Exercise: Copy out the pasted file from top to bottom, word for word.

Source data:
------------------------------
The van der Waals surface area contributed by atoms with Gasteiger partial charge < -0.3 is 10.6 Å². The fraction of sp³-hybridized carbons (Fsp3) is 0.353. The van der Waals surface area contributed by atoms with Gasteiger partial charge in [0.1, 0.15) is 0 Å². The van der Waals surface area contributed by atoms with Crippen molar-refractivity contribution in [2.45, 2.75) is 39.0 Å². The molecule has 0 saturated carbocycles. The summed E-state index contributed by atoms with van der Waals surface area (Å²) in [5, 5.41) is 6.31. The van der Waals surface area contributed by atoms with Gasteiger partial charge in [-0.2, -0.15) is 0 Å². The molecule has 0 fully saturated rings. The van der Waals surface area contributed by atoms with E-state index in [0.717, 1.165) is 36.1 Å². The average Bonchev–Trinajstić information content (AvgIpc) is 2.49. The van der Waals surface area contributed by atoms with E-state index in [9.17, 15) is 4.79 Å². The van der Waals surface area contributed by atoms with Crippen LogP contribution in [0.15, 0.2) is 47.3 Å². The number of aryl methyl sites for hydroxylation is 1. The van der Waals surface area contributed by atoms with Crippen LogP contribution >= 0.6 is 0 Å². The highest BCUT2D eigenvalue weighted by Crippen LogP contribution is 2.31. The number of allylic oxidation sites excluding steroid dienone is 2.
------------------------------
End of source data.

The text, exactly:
The van der Waals surface area contributed by atoms with Gasteiger partial charge < -0.3 is 10.6 Å². The fraction of sp³-hybridized carbons (Fsp3) is 0.353. The van der Waals surface area contributed by atoms with Gasteiger partial charge in [0.1, 0.15) is 0 Å². The van der Waals surface area contributed by atoms with Crippen molar-refractivity contribution in [2.45, 2.75) is 39.0 Å². The molecule has 0 saturated carbocycles. The summed E-state index contributed by atoms with van der Waals surface area (Å²) in [5, 5.41) is 6.31. The van der Waals surface area contributed by atoms with Gasteiger partial charge in [-0.2, -0.15) is 0 Å². The molecule has 0 fully saturated rings. The van der Waals surface area contributed by atoms with E-state index in [0.717, 1.165) is 36.1 Å². The average Bonchev–Trinajstić information content (AvgIpc) is 2.49. The van der Waals surface area contributed by atoms with E-state index in [9.17, 15) is 4.79 Å². The van der Waals surface area contributed by atoms with Crippen LogP contribution in [0.15, 0.2) is 47.3 Å². The number of aryl methyl sites for hydroxylation is 1. The van der Waals surface area contributed by atoms with Crippen LogP contribution >= 0.6 is 0 Å². The highest BCUT2D eigenvalue weighted by Crippen LogP contribution is 2.31. The number of allylic oxidation sites excluding steroid dienone is 2.